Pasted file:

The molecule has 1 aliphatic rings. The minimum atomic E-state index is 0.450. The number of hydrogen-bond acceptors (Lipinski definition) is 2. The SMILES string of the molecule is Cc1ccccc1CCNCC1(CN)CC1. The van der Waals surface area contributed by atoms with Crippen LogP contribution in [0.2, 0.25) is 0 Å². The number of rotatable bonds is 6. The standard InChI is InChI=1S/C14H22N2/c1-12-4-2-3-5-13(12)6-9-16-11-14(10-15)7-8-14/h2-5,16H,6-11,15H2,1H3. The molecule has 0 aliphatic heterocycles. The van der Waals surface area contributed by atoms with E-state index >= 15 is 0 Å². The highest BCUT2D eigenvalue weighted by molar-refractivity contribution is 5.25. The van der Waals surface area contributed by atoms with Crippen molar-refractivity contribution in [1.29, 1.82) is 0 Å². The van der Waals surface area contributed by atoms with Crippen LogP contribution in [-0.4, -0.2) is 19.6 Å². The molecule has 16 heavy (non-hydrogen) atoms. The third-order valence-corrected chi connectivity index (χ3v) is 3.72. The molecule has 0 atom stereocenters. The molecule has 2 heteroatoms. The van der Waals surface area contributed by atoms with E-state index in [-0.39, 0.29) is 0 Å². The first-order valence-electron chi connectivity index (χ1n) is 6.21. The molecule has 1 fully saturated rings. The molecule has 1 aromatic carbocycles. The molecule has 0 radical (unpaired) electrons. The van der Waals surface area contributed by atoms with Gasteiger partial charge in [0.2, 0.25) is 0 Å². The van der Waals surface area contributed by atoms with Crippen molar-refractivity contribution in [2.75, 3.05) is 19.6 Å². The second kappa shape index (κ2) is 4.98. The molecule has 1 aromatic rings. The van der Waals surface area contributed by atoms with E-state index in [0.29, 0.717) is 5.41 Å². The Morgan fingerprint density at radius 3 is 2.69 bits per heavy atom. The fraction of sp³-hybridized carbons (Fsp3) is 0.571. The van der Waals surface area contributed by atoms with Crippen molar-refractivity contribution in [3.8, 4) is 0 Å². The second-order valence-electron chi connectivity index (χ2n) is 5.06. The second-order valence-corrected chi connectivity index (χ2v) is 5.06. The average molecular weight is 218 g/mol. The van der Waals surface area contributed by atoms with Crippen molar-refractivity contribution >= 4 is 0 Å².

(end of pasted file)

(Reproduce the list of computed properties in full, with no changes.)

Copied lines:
The molecule has 1 aliphatic rings. The minimum atomic E-state index is 0.450. The number of hydrogen-bond acceptors (Lipinski definition) is 2. The SMILES string of the molecule is Cc1ccccc1CCNCC1(CN)CC1. The van der Waals surface area contributed by atoms with Crippen LogP contribution in [0.2, 0.25) is 0 Å². The number of rotatable bonds is 6. The standard InChI is InChI=1S/C14H22N2/c1-12-4-2-3-5-13(12)6-9-16-11-14(10-15)7-8-14/h2-5,16H,6-11,15H2,1H3. The molecule has 0 aliphatic heterocycles. The van der Waals surface area contributed by atoms with E-state index >= 15 is 0 Å². The highest BCUT2D eigenvalue weighted by molar-refractivity contribution is 5.25. The van der Waals surface area contributed by atoms with Crippen molar-refractivity contribution in [1.29, 1.82) is 0 Å². The van der Waals surface area contributed by atoms with Crippen LogP contribution in [-0.4, -0.2) is 19.6 Å². The molecule has 16 heavy (non-hydrogen) atoms. The third-order valence-corrected chi connectivity index (χ3v) is 3.72. The molecule has 0 atom stereocenters. The molecule has 2 heteroatoms. The van der Waals surface area contributed by atoms with E-state index in [-0.39, 0.29) is 0 Å². The first-order valence-electron chi connectivity index (χ1n) is 6.21. The molecule has 1 fully saturated rings. The molecule has 1 aromatic carbocycles. The molecule has 0 radical (unpaired) electrons. The van der Waals surface area contributed by atoms with Gasteiger partial charge in [0.2, 0.25) is 0 Å². The van der Waals surface area contributed by atoms with Crippen molar-refractivity contribution in [2.75, 3.05) is 19.6 Å². The second kappa shape index (κ2) is 4.98. The molecule has 1 aromatic rings. The van der Waals surface area contributed by atoms with E-state index in [0.29, 0.717) is 5.41 Å². The Morgan fingerprint density at radius 3 is 2.69 bits per heavy atom. The fraction of sp³-hybridized carbons (Fsp3) is 0.571. The van der Waals surface area contributed by atoms with Crippen molar-refractivity contribution in [3.8, 4) is 0 Å². The second-order valence-electron chi connectivity index (χ2n) is 5.06. The second-order valence-corrected chi connectivity index (χ2v) is 5.06. The average molecular weight is 218 g/mol. The van der Waals surface area contributed by atoms with Crippen molar-refractivity contribution >= 4 is 0 Å².